BORN IN EVIN follows Maryam Zaree, an actress and filmmaker, on her moving journey to discover more about her past. Maryam was born in prison during the 1983 climax of the Iranian Cultural Revolution, where her mother & father were both imprisoned by Ayatollah Khomeini’s newly found Islamic Republic. BORN IN EVIN follows Maryam as she tries to break down existing barriers to learn more about a shared past from those who experienced it first hand. With her parents reluctant to talk about their experiences, Maryam discovers this reticence is shared by many from Iran’s diaspora.
Maryam spent her first years in prison with her mother before fleeing to Germany. Although both of her parents survived, Maryam’s past is still shrouded in mystery. In particular, her mother has been unwilling to talk to her, instead choosing to shield her daughter from the violence she faced. Although Maryam had hoped that her film would begin with her mother talking to her, she instead needs to look to her other family, friends and fellow survivors to learn more about the environment into which she was born.
BORN IN EVIN is a thought-provoking and tender search for the truth. Although the film begins with Maryam trying to learn about her specific birthing conditions, it grows into an exploration of the shared experiences and inherited trauma faced by this second generation of survivors. As the film develops, it becomes more poetic, moving in parallel with the widening of Maryam’s scope as she begins to look beyond the detail to the emotional and lasting impact of past events. A poignant scene of Maryam submerged in water is reminiscent of her earliest moments as a baby and allows us to contemplate her vulnerability.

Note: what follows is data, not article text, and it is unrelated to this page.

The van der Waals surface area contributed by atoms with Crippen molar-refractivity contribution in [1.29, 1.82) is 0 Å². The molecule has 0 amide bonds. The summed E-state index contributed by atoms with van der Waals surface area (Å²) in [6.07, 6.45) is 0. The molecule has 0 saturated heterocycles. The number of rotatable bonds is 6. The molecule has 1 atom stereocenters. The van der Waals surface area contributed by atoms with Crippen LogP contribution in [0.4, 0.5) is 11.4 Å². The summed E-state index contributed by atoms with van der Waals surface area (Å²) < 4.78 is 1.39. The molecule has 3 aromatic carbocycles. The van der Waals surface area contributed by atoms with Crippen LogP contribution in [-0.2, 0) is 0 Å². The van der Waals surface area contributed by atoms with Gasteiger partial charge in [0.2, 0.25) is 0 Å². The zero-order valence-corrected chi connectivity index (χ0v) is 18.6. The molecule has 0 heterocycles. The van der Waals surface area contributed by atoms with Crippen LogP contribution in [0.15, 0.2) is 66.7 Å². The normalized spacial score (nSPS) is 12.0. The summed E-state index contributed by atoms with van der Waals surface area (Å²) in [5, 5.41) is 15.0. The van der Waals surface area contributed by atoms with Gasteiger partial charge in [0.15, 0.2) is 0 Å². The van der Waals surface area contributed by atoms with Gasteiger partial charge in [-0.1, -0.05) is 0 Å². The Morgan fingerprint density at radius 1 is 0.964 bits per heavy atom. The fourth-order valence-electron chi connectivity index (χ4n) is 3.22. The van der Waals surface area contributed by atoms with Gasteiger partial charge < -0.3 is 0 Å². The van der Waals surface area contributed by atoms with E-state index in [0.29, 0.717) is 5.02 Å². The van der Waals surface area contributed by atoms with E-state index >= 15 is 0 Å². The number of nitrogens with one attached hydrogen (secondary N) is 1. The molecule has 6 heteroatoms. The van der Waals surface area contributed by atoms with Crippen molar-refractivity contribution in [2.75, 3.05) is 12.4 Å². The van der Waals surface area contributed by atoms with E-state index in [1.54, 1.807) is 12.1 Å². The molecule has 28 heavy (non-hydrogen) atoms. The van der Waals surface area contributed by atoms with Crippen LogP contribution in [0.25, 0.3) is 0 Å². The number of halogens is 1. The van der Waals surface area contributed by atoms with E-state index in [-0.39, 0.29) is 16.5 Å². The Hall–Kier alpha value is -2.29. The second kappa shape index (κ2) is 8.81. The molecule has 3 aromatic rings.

BORN IN EVIN is so compelling because of this vulnerability. Its strength lies in its protagonist’s ability to lay everything bare before her viewer. Maryam’s relationship with her participants (mostly family members or close friends) is raw and deeply emotional. In particular, scenes with her father are touching and very open. Although her father requires some encouragement to realise the value of his testimony fully, Maryam’s ability to put him at ease allows an insight into the prisoner experience. In contrast, Maryam’s mother is more closed, but how Maryam handles interactions with her mother is also telling and gives a unique view into the experience of the individual survivor. Maryam has an innate ability to relate with those around her, and it is from this that BORN IN EVIN easily finds a connection with its audience.
Although the history of the revolution and Maryam’s mother’s experience largely goes untold, the film does not miss anything because of it. Instead, BORN IN EVIN reaches into a not-often-seen layer of the effects of trauma on individuals and the subsequent generations. This film isn’t about the Iranian Cultural Revolution but illustrates the experience of trauma and the resulting desire to heal. Although many of Maryam’s familial scars are not understood, she reaches a point where she doesn’t need to know where each came from to improve her understanding of her family, fellow Iranians and, finally, herself.